Sundmark, Björn
    Malmö högskola, School of Teacher Education (LUT), Culture-Languages-Media (KSM).
    Kherdian, David2006In: The Oxford encyclopedia of children's literature. Vol. 2, Dubo-Lowr / [ed] Jack Zipes, Oxford University Press, 2006, p. 359-360Chapter in book (Other academic)
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  • 263.
    Sundmark, Björn
    Malmö högskola, School of Teacher Education (LUT), Culture-Languages-Media (KSM).
    Konstnären som skriver på natten2002In: Sydsvenskan, ISSN 1652-814X, no 20020709Article in journal (Other (popular science, discussion, etc.))
    Abstract [sv]

    Intervju med Douglas Coupland.

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  • 264.
    Sundmark, Björn
    Malmö högskola, School of Teacher Education (LUT), Culture-Languages-Media (KSM).
    Kritiken blir grönare2004In: Sydsvenska dagbladet, ISSN 1652-814X, no 20040806Article, book review (Other academic)
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  • 265.
    Sundmark, Björn
    Malmö högskola, School of Teacher Education (LUT), Culture-Languages-Media (KSM).
    Lagerlöf’s Legacy: A Hundred Years of Writing the Nation2008In: Bookbird: A Journal of International Children's Literature, ISSN 0006-7377, E-ISSN 1918-6983, Vol. 46, no No 3, p. 14-21Article in journal (Refereed)
    Abstract [en]

    How can it be that an early 20th-century classic Swedish children’s text deals with such up-to-the-minute 21st-century concerns as the importance of preventing ecological disaster? Björn Sundmark’s brilliant and inspiring reading of The Wonderful Adventures of Nils in light of the work of Peter Kemp on citizenship of the world also looks at new interpretations of this classic book and identifies its true heir not in Sweden but in Denmark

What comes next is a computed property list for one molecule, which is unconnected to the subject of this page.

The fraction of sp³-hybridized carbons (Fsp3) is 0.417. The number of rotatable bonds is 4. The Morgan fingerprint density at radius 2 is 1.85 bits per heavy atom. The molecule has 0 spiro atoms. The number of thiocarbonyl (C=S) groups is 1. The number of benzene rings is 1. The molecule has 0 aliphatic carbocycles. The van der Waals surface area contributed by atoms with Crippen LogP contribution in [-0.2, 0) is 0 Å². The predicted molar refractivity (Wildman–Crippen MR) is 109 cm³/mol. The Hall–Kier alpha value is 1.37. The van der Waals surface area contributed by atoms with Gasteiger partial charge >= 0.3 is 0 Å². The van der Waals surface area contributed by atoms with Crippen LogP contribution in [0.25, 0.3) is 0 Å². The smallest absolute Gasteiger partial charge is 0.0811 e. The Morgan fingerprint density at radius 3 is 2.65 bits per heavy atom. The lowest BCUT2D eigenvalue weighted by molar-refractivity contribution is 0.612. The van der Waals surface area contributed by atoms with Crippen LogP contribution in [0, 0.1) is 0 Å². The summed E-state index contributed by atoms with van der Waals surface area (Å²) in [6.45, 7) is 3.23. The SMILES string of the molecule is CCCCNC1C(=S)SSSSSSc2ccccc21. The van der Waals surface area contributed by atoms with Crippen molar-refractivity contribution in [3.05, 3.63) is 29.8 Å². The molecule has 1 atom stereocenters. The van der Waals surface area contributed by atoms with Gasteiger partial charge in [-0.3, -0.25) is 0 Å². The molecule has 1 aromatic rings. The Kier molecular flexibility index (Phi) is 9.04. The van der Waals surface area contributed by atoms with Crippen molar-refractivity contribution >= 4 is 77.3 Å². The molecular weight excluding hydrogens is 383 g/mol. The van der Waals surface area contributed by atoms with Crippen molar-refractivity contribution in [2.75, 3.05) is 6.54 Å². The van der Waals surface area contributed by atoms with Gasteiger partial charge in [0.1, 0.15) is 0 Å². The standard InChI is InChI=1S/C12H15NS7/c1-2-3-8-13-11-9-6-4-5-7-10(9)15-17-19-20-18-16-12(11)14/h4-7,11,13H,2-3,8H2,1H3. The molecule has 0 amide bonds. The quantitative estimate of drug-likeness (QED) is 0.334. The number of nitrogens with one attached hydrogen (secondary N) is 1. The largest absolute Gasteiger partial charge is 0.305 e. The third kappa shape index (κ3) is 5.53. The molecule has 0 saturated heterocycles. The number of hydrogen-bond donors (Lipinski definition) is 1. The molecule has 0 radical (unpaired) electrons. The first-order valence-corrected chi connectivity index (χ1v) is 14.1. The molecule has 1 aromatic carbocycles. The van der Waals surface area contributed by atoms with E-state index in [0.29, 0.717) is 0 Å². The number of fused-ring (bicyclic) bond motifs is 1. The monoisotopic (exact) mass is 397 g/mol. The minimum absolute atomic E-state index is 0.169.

• 266.
    Sundmark, Björn
    Malmö högskola, School of Teacher Education (LUT), Culture-Languages-Media (KSM).
    Lewis, Naomi2006In: The Oxford encyclopedia of children's literature. Vol. 4, Smad-Zwer, [Index] / [ed] Jack Zipes, Oxford University Press, 2006, p. 437-437Chapter in book (Other academic)
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  • 267.
    Sundmark, Björn
    Malmö högskola, School of Teacher Education (LUT), Culture-Languages-Media (KSM).
    Lewitt, Jan2006In: The Oxford encyclopedia of children's literature. Vol. 2, Dubo-Lowr / [ed] Jack Zipes, Oxford University Press, 2006, p. 437-437Chapter in book (Other academic)
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  • 268.
    Sundmark, Björn
    Malmö högskola, School of Teacher Education (LUT), Culture-Languages-Media (KSM).
    Lilis bok2008In: Svenska Dagbladet, ISSN 1101-2412, no 2008-03-08Article, book review (Other academic)
  • 269.
    Sundmark, Björn
    Malmö högskola, School of Teacher Education (LUT), Culture-Languages-Media (KSM).
    Lyckan att vara neurotisk2000In: Sydsvenska dagbladet, ISSN 1652-814XArticle, book review (Other academic)
    Abstract [sv]

    ”Douglas Couplands Generation X”. Del 2 i artikelserie om kultböcker.

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  • 270.
    Sundmark, Björn
    Malmö högskola, School of Teacher Education (LUT), Culture-Languages-Media (KSM).
    Med ordet som vapen: boken Poeter mot krig2003In: Sydsvenska dagbladet, ISSN 1652-814X, no 20030630Article, book review (Other academic)
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  • 271.
    Sundmark, Björn
    Malmö högskola, School of Teacher Education (LUT), Culture-Languages-Media (KSM).
    Militärhandbok blev fredens rättesnöre2008In: Svenska Dagbladet, ISSN 1101-2412, no 24 juni, p. 8-9Article, book review (Other academic)
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  • 272.
    Sundmark, Björn
    Malmö högskola, School of Teacher Education (LUT), Culture-Languages-Media (KSM).
    Min systers dotter har många pappor: Wahldén ger röst åt livsöden2011In: Svenska Dagbladet, ISSN 1101-2412, no 20110920Article, book review (Other academic)
  • 273.
    Sundmark, Björn
    Malmö högskola, School of Teacher Education (LUT), Culture-Languages-Media (KSM).
    Narnian (An)aesthetics2000Conference paper (Other academic)
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  • 274.
    Sundmark, Björn
    Malmö högskola, School of Teacher Education (LUT), Culture-Languages-Media (KSM).
    Nation and Last Survivor Narratives2011Conference paper (Other academic)
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  • 275.
    Sundmark, Björn
    Malmö högskola, School of Teacher Education (LUT), Culture-Languages-Media (KSM).
    Nils Holgersson och den historiska romanen2007Conference paper (Other (popular science, discussion, etc.))
    Abstract [sv]